IG: @trip63



Kris Abrigo (in pink) is a local artist who was an assistant painter in the previous festival, but now he has his own wall!

Noted for his candy-colors and geometric shapes, Abrigo’s works often question mainstream depictions of poverty and social order.



By Kris Abrigo at Net One Center, 26th Street

The mural is inspired by the Personal Protective Equipment chart used by the artist’s target audience: construction workers.

While assisting CYRCLE in last year’s festival, Abrigo was moved by a group of construction workers who would pass by the mural and watch them work before heading home. This scene gave birth to this piece that pays homage to the unsung heroes of the city.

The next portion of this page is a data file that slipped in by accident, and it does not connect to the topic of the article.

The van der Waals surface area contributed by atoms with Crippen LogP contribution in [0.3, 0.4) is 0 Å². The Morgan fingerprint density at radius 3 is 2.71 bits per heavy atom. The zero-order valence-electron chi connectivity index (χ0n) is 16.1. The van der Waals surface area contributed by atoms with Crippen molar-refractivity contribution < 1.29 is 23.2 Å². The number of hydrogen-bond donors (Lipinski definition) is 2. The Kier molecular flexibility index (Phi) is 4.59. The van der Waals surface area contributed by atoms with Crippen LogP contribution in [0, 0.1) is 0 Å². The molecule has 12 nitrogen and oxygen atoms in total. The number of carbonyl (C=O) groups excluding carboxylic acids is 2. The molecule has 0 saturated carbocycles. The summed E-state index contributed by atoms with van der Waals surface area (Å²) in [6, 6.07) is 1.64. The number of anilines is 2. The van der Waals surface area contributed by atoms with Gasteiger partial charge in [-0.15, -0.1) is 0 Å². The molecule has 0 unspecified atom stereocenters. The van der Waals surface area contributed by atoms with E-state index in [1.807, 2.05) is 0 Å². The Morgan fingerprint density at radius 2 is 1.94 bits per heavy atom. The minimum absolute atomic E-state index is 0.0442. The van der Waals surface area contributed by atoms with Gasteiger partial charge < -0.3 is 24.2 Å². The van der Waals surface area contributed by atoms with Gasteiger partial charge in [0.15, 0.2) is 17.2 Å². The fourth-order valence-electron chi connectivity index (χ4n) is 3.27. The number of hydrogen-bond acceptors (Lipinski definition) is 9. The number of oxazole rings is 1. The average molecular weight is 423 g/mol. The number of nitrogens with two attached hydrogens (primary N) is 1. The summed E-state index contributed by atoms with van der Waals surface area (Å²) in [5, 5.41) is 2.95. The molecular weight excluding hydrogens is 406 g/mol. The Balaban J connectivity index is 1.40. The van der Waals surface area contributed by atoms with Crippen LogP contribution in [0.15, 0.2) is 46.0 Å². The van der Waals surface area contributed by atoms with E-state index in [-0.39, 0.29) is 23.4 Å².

IG: @krisabrigo



Andrew Schoultz, an accomplished muralist based in San Franciso, California, is known for his intricate works depicting socio-cultural, political, and religious themes.



“The Heart of God’s Country” by Andrew Schoultz at W 5th Building, 5th Avenue

Since Andrew is not well versed in the socio-political atmosphere of the Philippines, he decided to make a mural with a more universal theme of nature and regeneration.



This was one of the most poignant works seen around the city for the technical skill and strength of concept.

Website: www.andrewschoultz.com
IG: @aschoultz



“Calamansi and Sampaguita” By Francisco Diaz at BGC Corporate Center along 32nd St

Francisco’s works typically feature colorful flora inspired by his current location and are symbolic, historical narratives of man’s deep-rooted relationship with nature.